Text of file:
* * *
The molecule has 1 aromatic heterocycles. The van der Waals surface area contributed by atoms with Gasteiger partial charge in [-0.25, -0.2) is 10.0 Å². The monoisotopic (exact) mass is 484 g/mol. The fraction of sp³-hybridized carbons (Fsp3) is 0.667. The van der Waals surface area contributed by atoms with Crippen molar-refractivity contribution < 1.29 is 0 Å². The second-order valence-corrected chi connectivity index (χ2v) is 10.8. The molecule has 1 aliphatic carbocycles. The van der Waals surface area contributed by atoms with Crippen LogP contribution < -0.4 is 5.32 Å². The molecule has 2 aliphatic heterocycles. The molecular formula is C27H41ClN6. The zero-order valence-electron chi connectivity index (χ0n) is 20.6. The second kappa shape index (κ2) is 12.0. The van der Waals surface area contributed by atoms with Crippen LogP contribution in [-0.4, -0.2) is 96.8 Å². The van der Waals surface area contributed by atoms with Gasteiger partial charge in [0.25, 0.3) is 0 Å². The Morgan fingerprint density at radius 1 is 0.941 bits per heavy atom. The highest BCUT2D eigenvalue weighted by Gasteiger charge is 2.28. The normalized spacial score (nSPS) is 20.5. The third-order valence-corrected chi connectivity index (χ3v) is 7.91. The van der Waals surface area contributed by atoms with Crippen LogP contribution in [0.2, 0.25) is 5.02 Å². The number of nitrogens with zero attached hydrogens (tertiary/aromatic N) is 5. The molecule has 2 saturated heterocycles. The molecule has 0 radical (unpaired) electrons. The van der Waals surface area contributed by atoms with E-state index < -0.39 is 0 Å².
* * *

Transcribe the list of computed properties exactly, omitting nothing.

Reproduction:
The molecule has 1 aromatic heterocycles. The van der Waals surface area contributed by atoms with Gasteiger partial charge in [-0.25, -0.2) is 10.0 Å². The monoisotopic (exact) mass is 484 g/mol. The fraction of sp³-hybridized carbons (Fsp3) is 0.667. The van der Waals surface area contributed by atoms with Crippen molar-refractivity contribution < 1.29 is 0 Å². The second-order valence-corrected chi connectivity index (χ2v) is 10.8. The molecule has 1 aliphatic carbocycles. The van der Waals surface area contributed by atoms with Crippen LogP contribution < -0.4 is 5.32 Å². The molecule has 2 aliphatic heterocycles. The molecular formula is C27H41ClN6. The zero-order valence-electron chi connectivity index (χ0n) is 20.6. The second kappa shape index (κ2) is 12.0. The van der Waals surface area contributed by atoms with Crippen LogP contribution in [-0.4, -0.2) is 96.8 Å². The van der Waals surface area contributed by atoms with Gasteiger partial charge in [0.25, 0.3) is 0 Å². The Morgan fingerprint density at radius 1 is 0.941 bits per heavy atom. The highest BCUT2D eigenvalue weighted by Gasteiger charge is 2.28. The normalized spacial score (nSPS) is 20.5. The third-order valence-corrected chi connectivity index (χ3v) is 7.91. The van der Waals surface area contributed by atoms with Crippen LogP contribution in [0.2, 0.25) is 5.02 Å². The number of nitrogens with zero attached hydrogens (tertiary/aromatic N) is 5. The molecule has 2 saturated heterocycles. The molecule has 0 radical (unpaired) electrons. The van der Waals surface area contributed by atoms with E-state index < -0.39 is 0 Å².